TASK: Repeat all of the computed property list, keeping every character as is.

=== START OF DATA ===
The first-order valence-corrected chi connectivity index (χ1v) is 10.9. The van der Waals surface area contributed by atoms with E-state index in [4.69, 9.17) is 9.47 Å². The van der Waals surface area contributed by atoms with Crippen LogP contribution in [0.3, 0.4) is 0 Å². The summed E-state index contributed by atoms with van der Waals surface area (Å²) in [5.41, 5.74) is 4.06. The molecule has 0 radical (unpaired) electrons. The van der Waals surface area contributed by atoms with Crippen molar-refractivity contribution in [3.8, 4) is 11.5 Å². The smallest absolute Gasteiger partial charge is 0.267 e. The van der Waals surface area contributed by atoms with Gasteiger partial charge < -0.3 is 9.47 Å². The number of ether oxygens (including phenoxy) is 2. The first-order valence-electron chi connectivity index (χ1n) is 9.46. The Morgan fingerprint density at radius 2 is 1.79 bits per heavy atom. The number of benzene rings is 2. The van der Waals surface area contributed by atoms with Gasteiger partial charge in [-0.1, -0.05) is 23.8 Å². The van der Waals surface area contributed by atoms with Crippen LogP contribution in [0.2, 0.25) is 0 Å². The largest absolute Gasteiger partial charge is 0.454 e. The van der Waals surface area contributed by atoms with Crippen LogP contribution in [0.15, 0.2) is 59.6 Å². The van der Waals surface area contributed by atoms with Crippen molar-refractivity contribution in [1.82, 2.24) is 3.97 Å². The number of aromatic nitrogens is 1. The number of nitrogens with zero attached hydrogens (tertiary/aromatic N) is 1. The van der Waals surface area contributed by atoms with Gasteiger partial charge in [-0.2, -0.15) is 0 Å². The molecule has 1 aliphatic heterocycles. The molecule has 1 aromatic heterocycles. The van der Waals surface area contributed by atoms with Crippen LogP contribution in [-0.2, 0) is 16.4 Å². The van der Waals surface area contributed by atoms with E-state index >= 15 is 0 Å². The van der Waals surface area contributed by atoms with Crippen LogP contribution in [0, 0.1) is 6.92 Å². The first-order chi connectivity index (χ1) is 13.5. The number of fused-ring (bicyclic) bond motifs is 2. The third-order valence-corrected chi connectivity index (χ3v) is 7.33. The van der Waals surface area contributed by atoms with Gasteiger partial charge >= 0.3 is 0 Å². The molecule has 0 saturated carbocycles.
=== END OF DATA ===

The first-order valence-corrected chi connectivity index (χ1v) is 10.9. The van der Waals surface area contributed by atoms with E-state index in [4.69, 9.17) is 9.47 Å². The van der Waals surface area contributed by atoms with Crippen LogP contribution in [0.3, 0.4) is 0 Å². The summed E-state index contributed by atoms with van der Waals surface area (Å²) in [5.41, 5.74) is 4.06. The molecule has 0 radical (unpaired) electrons. The van der Waals surface area contributed by atoms with Crippen molar-refractivity contribution in [3.8, 4) is 11.5 Å². The smallest absolute Gasteiger partial charge is 0.267 e. The van der Waals surface area contributed by atoms with Gasteiger partial charge < -0.3 is 9.47 Å². The number of ether oxygens (including phenoxy) is 2. The first-order valence-electron chi connectivity index (χ1n) is 9.46. The Morgan fingerprint density at radius 2 is 1.79 bits per heavy atom. The number of benzene rings is 2. The van der Waals surface area contributed by atoms with Gasteiger partial charge in [-0.1, -0.05) is 23.8 Å². The van der Waals surface area contributed by atoms with Crippen LogP contribution in [0.2, 0.25) is 0 Å². The largest absolute Gasteiger partial charge is 0.454 e. The van der Waals surface area contributed by atoms with Crippen LogP contribution in [0.15, 0.2) is 59.6 Å². The van der Waals surface area contributed by atoms with Crippen molar-refractivity contribution in [1.82, 2.24) is 3.97 Å². The number of aromatic nitrogens is 1. The number of nitrogens with zero attached hydrogens (tertiary/aromatic N) is 1. The van der Waals surface area contributed by atoms with Gasteiger partial charge in [-0.2, -0.15) is 0 Å². The molecule has 1 aliphatic heterocycles. The molecule has 1 aromatic heterocycles. The van der Waals surface area contributed by atoms with Crippen LogP contribution in [-0.2, 0) is 16.4 Å². The van der Waals surface area contributed by atoms with E-state index >= 15 is 0 Å². The van der Waals surface area contributed by atoms with Crippen LogP contribution in [0, 0.1) is 6.92 Å². The first-order chi connectivity index (χ1) is 13.5. The number of fused-ring (bicyclic) bond motifs is 2. The third-order valence-corrected chi connectivity index (χ3v) is 7.33. The van der Waals surface area contributed by atoms with Gasteiger partial charge >= 0.3 is 0 Å². The molecule has 0 saturated carbocycles.